I stood with Lynne who had brought Nicola Sturgeon a copy of a book she had illustrated (‘No Fair City: Dark Tales from Perth’s Past’ by Gary Knight). Lynne is a business woman who, with her husband Gary Knight, runs History and Horror Tours. They do fantastic, scary ghost walks in Cultybraggan, Perth and now Dunkeld, which our language students love.

Lynne eloquently introduced herself to Nicola Sturgeon, told her briefly about her ghost walk business and gave her the book (which she seemed delighted to receive).



I was next in line, and all psyched up to say, “I’m from Blue Noun, a new kind of language school based here in Crieff”, when all attention went upwards towards my young unicorn instead.

Nicola addressed the young unicorn, complimenting her on her hat.


Now this hat has a hidden mechanism that makes its ears wobble. If you press its paws (hooves surely?) its ears flip up and waggle about. My girl is pretty shy. She didn’t speak back (I don’t even know if she smiled - probably not), but together we waggled the unicorn’s ears at the First Lady in reply.


Suddenly we had the attention of the room: the press, all the cameras - and the First Lady of Scotland, in front of me, staring up at my head, all laughing.


Lynn McGregor, of Strathearn Snapshots was one of many to capture the moment (thanks Lynn!)



Nicola Sturgeon admired as the unicorn waggled its ears some more (while I did a frankly terrible job of keeping my eye contact on her, and not the rest of the room staring back). I desperately wanted to proffer the unicorn hat to the First Minister, but knew what my daughter’s (not unreasonable) reaction would be.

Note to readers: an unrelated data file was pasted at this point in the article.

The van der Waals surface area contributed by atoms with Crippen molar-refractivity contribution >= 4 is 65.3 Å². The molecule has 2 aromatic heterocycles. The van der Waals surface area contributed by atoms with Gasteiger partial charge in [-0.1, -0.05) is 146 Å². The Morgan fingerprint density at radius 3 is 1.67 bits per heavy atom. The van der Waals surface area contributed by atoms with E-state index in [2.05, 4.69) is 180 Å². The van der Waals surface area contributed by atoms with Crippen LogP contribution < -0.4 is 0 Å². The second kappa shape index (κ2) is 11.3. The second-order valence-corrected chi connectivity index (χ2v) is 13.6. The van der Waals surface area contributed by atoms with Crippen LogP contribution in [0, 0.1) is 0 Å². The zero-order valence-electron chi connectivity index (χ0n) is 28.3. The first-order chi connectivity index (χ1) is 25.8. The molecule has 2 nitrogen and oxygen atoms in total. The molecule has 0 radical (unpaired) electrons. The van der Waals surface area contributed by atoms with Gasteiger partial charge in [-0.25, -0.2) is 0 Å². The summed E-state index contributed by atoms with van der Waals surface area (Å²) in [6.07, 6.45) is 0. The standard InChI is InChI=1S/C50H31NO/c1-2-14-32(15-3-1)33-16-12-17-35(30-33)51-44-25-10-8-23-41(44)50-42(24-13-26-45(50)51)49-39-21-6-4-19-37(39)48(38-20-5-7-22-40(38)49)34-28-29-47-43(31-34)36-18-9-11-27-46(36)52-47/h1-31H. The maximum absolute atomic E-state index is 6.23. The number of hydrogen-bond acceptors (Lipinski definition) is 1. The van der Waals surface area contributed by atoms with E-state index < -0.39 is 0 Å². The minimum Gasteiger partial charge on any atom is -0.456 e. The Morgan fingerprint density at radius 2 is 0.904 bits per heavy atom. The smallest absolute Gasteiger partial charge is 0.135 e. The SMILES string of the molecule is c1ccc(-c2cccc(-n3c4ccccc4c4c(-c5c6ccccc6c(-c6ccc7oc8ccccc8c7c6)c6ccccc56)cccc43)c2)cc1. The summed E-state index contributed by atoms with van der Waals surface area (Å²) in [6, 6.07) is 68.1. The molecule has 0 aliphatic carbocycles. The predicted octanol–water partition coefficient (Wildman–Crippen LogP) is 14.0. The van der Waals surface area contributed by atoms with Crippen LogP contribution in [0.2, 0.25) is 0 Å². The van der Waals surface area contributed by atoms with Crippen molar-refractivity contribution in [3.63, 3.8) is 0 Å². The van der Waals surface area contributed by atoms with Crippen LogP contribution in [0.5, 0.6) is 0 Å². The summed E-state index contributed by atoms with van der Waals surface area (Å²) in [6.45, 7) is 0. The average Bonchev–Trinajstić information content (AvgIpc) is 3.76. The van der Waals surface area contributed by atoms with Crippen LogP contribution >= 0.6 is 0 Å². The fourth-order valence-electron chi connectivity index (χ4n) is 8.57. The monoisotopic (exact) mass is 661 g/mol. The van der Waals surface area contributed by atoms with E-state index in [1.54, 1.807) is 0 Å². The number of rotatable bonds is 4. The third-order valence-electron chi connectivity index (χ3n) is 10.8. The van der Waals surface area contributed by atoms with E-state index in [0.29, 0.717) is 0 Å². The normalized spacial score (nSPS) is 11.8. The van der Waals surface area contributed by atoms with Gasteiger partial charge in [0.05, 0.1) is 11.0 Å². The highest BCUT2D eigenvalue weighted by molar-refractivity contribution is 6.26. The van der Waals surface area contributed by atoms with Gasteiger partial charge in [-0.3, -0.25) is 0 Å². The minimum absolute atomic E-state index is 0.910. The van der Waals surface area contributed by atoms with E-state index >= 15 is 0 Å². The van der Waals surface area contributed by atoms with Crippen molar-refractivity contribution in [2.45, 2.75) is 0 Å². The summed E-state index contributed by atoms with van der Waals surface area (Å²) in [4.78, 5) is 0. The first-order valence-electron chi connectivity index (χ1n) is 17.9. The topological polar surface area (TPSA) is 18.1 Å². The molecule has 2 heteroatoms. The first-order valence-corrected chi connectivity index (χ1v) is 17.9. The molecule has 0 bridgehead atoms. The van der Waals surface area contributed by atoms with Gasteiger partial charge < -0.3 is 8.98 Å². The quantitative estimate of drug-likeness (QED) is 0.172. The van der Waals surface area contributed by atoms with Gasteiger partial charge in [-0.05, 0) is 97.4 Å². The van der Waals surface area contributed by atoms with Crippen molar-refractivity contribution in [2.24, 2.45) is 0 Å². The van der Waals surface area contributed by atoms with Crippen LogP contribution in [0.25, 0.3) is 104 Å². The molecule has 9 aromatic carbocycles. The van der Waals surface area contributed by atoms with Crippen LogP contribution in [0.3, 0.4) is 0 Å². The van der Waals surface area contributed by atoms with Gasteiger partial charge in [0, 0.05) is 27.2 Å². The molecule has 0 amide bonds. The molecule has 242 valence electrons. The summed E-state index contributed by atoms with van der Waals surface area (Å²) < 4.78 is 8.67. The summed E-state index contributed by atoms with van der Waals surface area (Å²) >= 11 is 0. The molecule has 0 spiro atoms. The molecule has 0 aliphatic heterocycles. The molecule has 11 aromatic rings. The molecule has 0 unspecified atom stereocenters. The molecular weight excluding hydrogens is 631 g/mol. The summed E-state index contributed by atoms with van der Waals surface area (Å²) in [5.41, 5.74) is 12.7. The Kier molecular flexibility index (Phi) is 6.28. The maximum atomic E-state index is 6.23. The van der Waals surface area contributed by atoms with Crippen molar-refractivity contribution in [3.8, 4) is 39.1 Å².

Divided, I did nothing, the moment passed and she thanked us and moved on. Much later she passed by a second time, thanking Lynne for her book a second time.



Here’s a picture of just Lynne after Nichola Sturgeon held both her arms and wished her a Merry Christmas!



I was impressed by the warmth and friendliness that our First Lady showed everyone.


As she was leaving, she took time to write a personal note to a local SNP member who’d been in hospital that day.


Nicola Sturgeon left us all with the impression that her brief stop in Crieff had been a joy (and a bit of a party). There was a wonderful sense of community and happiness while she was in the room, that I'm sure we all took home to our individual houses.


I’m certain the ambiance of the wonderful Christmas displays at the Nutcracker helped, but I know too what she brought into the room and I’ve never experienced it from a person before.

Thank you Nutcracker Christmas shop for hosting!



Thank you to the local SNP campaigners for organising this visit.


And thank you Nicola Sturgeon for the calm and kindness that you are (but don't just take my word for it)



Find out about History and Horror Tours here.


Link to the Nutcracker Christmas shop here



Live Language learning!



Strathearn Herald, 12.12.2019